"Somewhere beyond normal is the goal"
The second thing you have to understand is what goal you are pursuing. Where are you trying to get to? What are you expected to achieve (what does your boss, or team expect of you)? What do you want your business to do? If figuring out where you are can be compared to a map check, then figuring out where you need to go is like your own personal mission brief. Only don't expect to be spoon fed the instructions or handed your mission brief by your boss or those in charge. Sometimes that happens but often especially in corporations, in business or in our personal goals, we don't have the benefit of having a clear plan handed to us. Even in cases where we are expected to perform in such a way as to achieve goals that are clearly part of someone else's plan, you cannot expect to have the instructions handed to you. This is just the way it is, especially in the modern era. Accept it and move on. You have to realize that you must create your own personal or team mission brief to guide you. You've done your map check and figured out where you are, now devote the time necessary to learn where you need to go. If you work in a large organization, you have plenty of resources available to help. Personal dialogue with those above, behind and to the left and right of you, online information from your company's website, business journals, industry news and company events are all things you can access to improve your knowledge of your organization's goals. Start volunteering for more and be present in more places, especially if it puts you in position to improve your situational awareness about your organization's goals. If you are an entrepreneur or on an individual quest, use your mentors or trusted friends to help you understand where you need to go. Remember, you've got the heavy ruck on, and it's digging into your shoulders while you are rushing to your destination. Pause and ask those in your life who have already passed the STAR course to help you understand where to go. It is important to have at least one, very clear and very specific objective in the near future that you are aiming for. Next level performance requires immediate or short term performance improvement. This isn't the time for your 5 year plan. Daily, weekly and monthly are the time frames you need to operate in, to move into the next level.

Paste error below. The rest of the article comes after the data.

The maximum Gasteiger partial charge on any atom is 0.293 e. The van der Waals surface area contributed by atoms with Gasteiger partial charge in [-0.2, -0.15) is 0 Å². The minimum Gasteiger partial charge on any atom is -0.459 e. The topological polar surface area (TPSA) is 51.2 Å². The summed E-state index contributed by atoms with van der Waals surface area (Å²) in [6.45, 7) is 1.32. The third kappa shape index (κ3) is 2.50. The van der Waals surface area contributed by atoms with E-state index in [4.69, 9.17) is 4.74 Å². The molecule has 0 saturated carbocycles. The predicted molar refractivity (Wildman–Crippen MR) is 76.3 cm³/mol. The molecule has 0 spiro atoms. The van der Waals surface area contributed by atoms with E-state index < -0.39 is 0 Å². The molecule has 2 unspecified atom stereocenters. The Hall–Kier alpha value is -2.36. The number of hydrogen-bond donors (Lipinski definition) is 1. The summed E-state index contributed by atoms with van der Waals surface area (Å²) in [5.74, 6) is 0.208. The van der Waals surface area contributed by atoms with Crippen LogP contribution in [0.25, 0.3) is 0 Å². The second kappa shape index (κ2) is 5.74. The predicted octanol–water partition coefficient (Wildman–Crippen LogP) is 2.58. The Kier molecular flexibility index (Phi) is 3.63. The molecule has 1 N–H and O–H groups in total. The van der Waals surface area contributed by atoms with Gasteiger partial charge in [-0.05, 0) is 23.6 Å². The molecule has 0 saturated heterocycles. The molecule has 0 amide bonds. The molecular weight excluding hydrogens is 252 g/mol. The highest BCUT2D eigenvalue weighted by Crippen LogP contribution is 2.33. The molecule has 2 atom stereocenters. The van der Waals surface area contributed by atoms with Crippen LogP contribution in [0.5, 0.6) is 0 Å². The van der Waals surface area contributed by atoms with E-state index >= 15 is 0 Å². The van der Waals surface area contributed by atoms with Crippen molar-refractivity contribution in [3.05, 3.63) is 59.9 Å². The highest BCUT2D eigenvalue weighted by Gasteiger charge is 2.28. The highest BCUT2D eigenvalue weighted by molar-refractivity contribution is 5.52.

Beyond normal limits requires aggressive action and specific skill applied towards bold objectives.
Now get after it!
About the author- Brad
A dynamic leader known for operational focus and delivering results. Highly adaptable and equally comfortable leading epic outdoor adventures, corporate teams or operating in critical environments. An expert at Beyond Normal Limits performance. Brad founded AOG in 2009 to offer high impact adventure and tactical training to motivated teams and organizations. As a veteran, he lives the warrior ethos as a way of life and embodies an unconventional mindset and adaptability in all pursuits. An accomplished adventurer, tactical instructor, corporate leader and international traveler, he has trained and prepared hundreds of students to work in high threat environments, operated extensively around the world and created custom leadership events for elite teams.